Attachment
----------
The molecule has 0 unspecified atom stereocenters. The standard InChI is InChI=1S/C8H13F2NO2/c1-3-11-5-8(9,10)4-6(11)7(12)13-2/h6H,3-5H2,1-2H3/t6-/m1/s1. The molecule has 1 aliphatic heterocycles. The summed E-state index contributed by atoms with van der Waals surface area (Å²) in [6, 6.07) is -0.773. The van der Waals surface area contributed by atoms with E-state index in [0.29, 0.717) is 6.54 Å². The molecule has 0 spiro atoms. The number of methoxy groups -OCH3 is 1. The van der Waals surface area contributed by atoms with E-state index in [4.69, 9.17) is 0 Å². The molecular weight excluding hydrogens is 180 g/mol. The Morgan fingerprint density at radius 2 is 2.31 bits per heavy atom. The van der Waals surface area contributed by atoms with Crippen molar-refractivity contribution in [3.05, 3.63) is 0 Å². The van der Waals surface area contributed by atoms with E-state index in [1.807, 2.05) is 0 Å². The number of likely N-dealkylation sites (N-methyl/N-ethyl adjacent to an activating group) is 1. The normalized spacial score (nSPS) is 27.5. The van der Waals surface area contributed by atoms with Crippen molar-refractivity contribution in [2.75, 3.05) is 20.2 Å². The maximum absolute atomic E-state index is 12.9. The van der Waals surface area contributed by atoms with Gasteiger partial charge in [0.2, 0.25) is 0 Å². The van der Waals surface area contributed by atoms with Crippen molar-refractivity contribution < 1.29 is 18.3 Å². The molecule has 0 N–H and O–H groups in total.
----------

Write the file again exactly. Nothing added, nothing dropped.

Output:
The molecule has 0 unspecified atom stereocenters. The standard InChI is InChI=1S/C8H13F2NO2/c1-3-11-5-8(9,10)4-6(11)7(12)13-2/h6H,3-5H2,1-2H3/t6-/m1/s1. The molecule has 1 aliphatic heterocycles. The summed E-state index contributed by atoms with van der Waals surface area (Å²) in [6, 6.07) is -0.773. The van der Waals surface area contributed by atoms with E-state index in [0.29, 0.717) is 6.54 Å². The molecule has 0 spiro atoms. The number of methoxy groups -OCH3 is 1. The van der Waals surface area contributed by atoms with E-state index in [4.69, 9.17) is 0 Å². The molecular weight excluding hydrogens is 180 g/mol. The Morgan fingerprint density at radius 2 is 2.31 bits per heavy atom. The van der Waals surface area contributed by atoms with Crippen molar-refractivity contribution in [3.05, 3.63) is 0 Å². The van der Waals surface area contributed by atoms with E-state index in [1.807, 2.05) is 0 Å². The number of likely N-dealkylation sites (N-methyl/N-ethyl adjacent to an activating group) is 1. The normalized spacial score (nSPS) is 27.5. The van der Waals surface area contributed by atoms with Crippen molar-refractivity contribution in [2.75, 3.05) is 20.2 Å². The maximum absolute atomic E-state index is 12.9. The van der Waals surface area contributed by atoms with Gasteiger partial charge in [0.2, 0.25) is 0 Å². The van der Waals surface area contributed by atoms with Crippen molar-refractivity contribution < 1.29 is 18.3 Å². The molecule has 0 N–H and O–H groups in total.